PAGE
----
u19925 writes: If the paper submitted by Vinay Deolalikar turns out to be right, then finally one of the most important theorem of computer science and mathematics is proved. This is one of the Clay Mathematics Institute's seven Millennium Prize problems so the author may be rewarded well for his effort.
u19925 writes: If this story at c|net is true, then all your passwords are gone. The authors claim that they can recover your keystrokes from 65 feet away by listening to electromagnetic waves. How would you protect against such attacks? Even if you can prevent this in your home by setting a shielded environment, how would you prevent your next door office mate from listening to your keyboards? That means that if you are a senior executive member in your company, a junior staff in a cubicle knows your bank passwords! A hacker can even take a laptop in bank and monitor every keystroke of bank staff. The only consolation here is that if lots of people are typing together, it may be hard to decode. Very soon, we will see a class of "secure keyboards" surfacing in the market.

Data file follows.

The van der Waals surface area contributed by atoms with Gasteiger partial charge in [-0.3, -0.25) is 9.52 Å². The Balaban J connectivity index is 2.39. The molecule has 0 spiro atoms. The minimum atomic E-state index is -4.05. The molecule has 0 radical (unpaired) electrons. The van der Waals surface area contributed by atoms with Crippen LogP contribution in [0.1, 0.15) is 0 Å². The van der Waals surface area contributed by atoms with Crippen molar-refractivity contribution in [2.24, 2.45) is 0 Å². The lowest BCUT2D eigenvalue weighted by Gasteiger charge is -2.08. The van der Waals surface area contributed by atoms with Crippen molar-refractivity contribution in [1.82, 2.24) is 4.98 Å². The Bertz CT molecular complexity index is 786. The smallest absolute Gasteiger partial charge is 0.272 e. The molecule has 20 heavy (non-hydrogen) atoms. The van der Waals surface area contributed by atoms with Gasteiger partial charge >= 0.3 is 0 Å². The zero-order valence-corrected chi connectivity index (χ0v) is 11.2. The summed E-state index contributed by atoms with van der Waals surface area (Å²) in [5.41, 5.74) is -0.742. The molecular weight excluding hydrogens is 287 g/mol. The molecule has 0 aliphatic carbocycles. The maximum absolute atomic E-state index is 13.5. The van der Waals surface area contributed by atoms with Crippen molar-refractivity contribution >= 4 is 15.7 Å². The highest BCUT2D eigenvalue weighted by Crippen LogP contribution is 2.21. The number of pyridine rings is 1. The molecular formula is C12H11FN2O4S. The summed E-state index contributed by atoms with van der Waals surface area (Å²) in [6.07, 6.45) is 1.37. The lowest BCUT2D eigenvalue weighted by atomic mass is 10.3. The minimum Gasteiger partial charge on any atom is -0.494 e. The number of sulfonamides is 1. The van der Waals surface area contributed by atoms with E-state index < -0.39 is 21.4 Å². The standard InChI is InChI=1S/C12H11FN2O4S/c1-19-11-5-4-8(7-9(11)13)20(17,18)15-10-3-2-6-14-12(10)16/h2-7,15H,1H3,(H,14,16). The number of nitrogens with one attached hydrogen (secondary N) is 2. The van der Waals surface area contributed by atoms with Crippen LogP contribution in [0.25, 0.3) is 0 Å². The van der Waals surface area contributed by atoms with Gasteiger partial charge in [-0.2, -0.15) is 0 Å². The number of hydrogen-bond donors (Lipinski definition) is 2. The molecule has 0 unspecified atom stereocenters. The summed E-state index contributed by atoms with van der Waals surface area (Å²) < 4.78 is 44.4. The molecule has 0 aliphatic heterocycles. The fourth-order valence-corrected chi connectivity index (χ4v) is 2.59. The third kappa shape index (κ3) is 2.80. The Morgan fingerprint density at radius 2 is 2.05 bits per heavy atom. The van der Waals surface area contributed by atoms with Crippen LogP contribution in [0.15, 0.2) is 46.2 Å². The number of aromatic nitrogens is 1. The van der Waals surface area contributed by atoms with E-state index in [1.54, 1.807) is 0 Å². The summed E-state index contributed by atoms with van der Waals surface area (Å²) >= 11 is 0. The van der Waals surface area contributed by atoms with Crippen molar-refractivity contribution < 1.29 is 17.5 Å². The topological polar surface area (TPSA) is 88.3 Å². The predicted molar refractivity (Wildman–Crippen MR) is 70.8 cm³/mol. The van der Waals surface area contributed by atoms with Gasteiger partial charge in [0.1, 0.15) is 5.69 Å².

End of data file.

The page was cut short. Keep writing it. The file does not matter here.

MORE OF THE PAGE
u19925 writes: Engineers at HP have discovered a new element of electric circuit which was predicted in 1971. Most people are familiar with resistors, inductors and capacitors which are three basic passive circuit elements. Using complex mathematics, Leon Chua in 1971 predicted the existence of fourth element which he named memritsor. Until recently, not many people knew how to make one. Senior Fellow R. Stanley Williams at HP has not only shown how to make one but also explains how it can be used in nano-circuitry in this article (Information Week